Seeing as the 80s was my favorite decade there aren’t a lot of movies from it I either haven’t seen, or at the very least weren’t aware of, The Dungeonmaster (1984, aka Ragewar) while technically being a memory movie, it was one I never saw, but have a vivid memory of seeing it’s trailer one afternoon on TV.
This was back when Dungeons & Dragons was at its zenith; I used to play it in high school with my best friend, Gerry, and on occasions with a few other friends. There was even a D&D cartoon in existence back then too that aired on Saturday mornings, so seeing a movie advertised called, The Dungeonmaster, it was easy to presume it had something to do with the role playing game. Alas it never came to a theater near me and I don’t ever remember it airing on cable either, otherwise I certainly would have seen it. Over the decades it’s become a movie I’ve always wanted to see, but those type of flicks come with risks. I’ve built up so much in my mind about what to expect and naturally because of that I expected it to be good, and rarely has a movie I’ve known about from that era and never seen until decades later disappointed me. This one, unfortunately, did. The only other time a never seen 80s flick disappointed me was 1993’s Contamination 7 (aka The Crawlers). The Dungeonmaster wasn’t as bad as Troll 2 (1990), the pinnacle against which I judge unwatchable movies now, but bad enough where its short running time felt like a 2-hour endurance test.
The movie is a weird combination of Tron and D&D inspiration that centers on Paul Bradford, played by Jeffery Byron, who I’ll always associate with Metalstorm: The Destruction Of Jared-Syn (1983), a scientist who’s had some kind of “experimental implantation” that allows him to access computers via his glasses. That reminded me of where Doctor Who is now. He no longer has his sonic screwdriver but has upgraded to putting on these sunglasses that allows him to do everything his screwdriver did. I wonder if anyone got that idea from seeing this movie? Anyhow, at home he has what could amount to as an A.I. based home computer he calls X-CaliBR8. He also has a hot girlfriend, Gwen (Leslie Wing) is her name, and she seems almost jealous of X-CaliBR8. Out of the blue one night as they sleep both of them are beemed inside the computer into this wasteland type setting where Gwen is chained to a rock and clothed in 13th century type attire. Overseeing their capture is Richard Moll (Night Court, The Sword & The Sorcerer) in the role of Mestema, our “dungeonmaster,” a role similar to the one he played in The Sword And The Sorcerer (1982), where he was Xusia (pronounced Zoo-shu), the evil sorcerer of that flick, except there Xusia was more entertaining to watch since Moll was covered extensively in prosthetic effects giving the character some eye candy attraction.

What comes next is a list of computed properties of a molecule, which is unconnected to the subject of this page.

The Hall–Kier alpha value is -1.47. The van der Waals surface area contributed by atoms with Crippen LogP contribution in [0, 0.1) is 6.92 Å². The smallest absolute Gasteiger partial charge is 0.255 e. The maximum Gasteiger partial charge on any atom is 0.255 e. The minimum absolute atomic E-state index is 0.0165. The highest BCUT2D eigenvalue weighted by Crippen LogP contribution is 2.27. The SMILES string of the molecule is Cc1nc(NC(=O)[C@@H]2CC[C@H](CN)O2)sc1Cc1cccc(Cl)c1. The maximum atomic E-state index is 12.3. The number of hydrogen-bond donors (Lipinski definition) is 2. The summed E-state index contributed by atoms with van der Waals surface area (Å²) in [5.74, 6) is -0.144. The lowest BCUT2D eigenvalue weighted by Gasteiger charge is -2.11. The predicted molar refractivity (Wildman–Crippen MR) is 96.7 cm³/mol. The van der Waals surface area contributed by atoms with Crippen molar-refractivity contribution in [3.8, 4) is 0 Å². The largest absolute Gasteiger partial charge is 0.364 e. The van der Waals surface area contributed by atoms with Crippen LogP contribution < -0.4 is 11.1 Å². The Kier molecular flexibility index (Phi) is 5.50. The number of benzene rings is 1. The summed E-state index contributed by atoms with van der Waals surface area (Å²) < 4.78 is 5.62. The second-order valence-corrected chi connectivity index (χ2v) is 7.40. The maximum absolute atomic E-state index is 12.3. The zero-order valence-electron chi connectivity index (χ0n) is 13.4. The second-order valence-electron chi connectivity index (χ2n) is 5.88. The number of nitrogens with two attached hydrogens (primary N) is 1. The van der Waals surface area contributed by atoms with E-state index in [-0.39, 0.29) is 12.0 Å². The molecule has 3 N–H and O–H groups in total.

He puts Bradford through seven trials, each trial being a vignette directed by seven different directors: Rosemarie Turko, John Buechler, Charles Band, David Allen, Steve Ford, Peter Manoogian and Ted Nicolauo. If you’re a fan of Empire Pictures you’ll recognize Band, Allen, Buechler and Nicolauo’s names. For the uneducated Band is the studio head honcho, Allen and Buechler are FX artists and Nicolauo’s is a long time friend of Band who’s also directed a few movies for his Empire Pictures, my favorite being Terrorvision (1986). Allen and Buechler’s segments features creatures, in Allen’s it’s a giant stop-motion statue, and a troll/goblin thing in Buechler’s (FYI, he also directed Empire’s Troll movie, another favorite of mine).
Visually, I enjoyed the movie and had I seen it when it first came out I probably would have loved every bit of it, but seeing it now, in my mid-forties, it comes off way too cartoonish. Even the dialogue was at cartoon level; very much so on Richard Moll’s part. I don’t know, maybe that was the intent. All I can tell you is it simply did nothing for me other than entertain me on an aesthetic level.